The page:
Human papilloma virus infection among women attending an STD clinic correlated to reason for attending, presence of clinical signs, concomitant infections and abnormal cytology.
Voog E, Bolmstedt A, Olofsson S, Ryd W, Löwhagen GB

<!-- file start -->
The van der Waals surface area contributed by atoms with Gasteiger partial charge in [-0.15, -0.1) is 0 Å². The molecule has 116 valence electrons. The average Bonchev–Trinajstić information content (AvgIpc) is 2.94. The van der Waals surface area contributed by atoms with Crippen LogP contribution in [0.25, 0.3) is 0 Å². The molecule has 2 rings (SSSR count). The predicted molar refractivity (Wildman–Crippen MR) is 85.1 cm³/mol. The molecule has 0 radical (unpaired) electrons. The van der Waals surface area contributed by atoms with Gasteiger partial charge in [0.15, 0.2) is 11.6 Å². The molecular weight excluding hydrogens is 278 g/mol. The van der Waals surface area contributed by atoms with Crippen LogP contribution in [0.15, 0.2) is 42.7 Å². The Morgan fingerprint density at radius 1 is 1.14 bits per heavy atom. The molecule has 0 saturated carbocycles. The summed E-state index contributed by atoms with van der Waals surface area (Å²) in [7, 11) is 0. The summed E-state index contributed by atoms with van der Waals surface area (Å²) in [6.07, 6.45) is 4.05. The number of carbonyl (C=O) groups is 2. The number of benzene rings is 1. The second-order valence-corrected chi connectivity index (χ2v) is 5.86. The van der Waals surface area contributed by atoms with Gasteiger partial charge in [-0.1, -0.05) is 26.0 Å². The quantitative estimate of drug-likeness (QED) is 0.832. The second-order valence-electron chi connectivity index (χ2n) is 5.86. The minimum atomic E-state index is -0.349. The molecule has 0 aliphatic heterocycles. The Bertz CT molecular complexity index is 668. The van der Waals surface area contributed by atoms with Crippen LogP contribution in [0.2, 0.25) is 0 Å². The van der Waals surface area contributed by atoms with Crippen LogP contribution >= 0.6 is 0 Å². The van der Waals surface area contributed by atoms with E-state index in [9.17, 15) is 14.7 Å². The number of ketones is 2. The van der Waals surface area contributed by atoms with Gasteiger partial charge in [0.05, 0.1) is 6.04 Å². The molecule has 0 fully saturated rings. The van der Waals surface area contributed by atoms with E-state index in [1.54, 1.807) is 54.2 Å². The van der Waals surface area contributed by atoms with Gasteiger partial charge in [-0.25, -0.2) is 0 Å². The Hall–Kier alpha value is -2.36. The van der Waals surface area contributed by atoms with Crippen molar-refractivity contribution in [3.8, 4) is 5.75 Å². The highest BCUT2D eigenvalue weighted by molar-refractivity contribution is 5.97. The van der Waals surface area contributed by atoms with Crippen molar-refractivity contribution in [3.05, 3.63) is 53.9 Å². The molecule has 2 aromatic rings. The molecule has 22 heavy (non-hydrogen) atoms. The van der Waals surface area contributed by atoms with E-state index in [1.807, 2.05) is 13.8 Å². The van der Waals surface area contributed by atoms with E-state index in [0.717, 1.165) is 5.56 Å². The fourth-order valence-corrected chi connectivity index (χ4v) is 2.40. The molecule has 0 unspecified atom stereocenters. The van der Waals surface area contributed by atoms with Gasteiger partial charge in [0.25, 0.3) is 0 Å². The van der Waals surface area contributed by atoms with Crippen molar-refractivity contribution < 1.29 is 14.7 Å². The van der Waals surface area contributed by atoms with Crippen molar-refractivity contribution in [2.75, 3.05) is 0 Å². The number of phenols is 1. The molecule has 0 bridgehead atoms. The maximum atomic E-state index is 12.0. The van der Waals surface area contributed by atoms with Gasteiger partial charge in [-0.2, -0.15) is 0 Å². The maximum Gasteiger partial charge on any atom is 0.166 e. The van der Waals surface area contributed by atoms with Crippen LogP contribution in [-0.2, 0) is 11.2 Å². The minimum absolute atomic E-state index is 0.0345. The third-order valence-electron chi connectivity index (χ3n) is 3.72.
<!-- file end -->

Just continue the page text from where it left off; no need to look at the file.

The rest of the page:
The purpose of this study was to demonstrate the prevalence of cervical human papilloma virus (HPV) infection correlated to reason for attending an STD clinic, presence of clinical signs of HPV infection, concomitant infection and abnormal cytology. Samples from the cervical canals of 588 consecutive women attending the STD clinic, Department of Dermato-Venereology, Sahlgrenska Hospital, Gothenburg, were taken with a Cytobrush for detection of HPV DNA with the dot blot/Southern-blot technique. Visible condylomata, i.e. filiform or papular condylomata, were registered. Acetic acid test and colposcopy were not routinely performed. Cytological examination was performed as well as isolation of Chlamydia trachomatis on Mc Coy's cells and culture on Sabouraud agar for Candida albicans. The prevalence of HPV DNA was 8% (48/588). In the group of 233 women attending because of concern about HPV infection, 94 (40%) had visible signs of HPV infection and 30 (13%) were positive for HPV DNA in the cervix. In 355 women attending for other reasons, such as discharge, pruritus or STD check-up, 4 (1%) had visible signs of HPV infection and 18 (5%) were HPV DNA positive. Of 98 women with visible signs of vulvar/vaginal HPV infection, 33 (34%) were HPV-positive in the cervix with a commercial Southern-blot test. Of 490 patients without visible signs of HPV infection, 15 (3%) were HPV-positive in the cervix. In the group of HPV-positive women a positive culture for Candida was demonstrated in 26% (11/43), Compared to 16% (79/504) of the HPV-negative women.(ABSTRACT TRUNCATED AT 250 WORDS).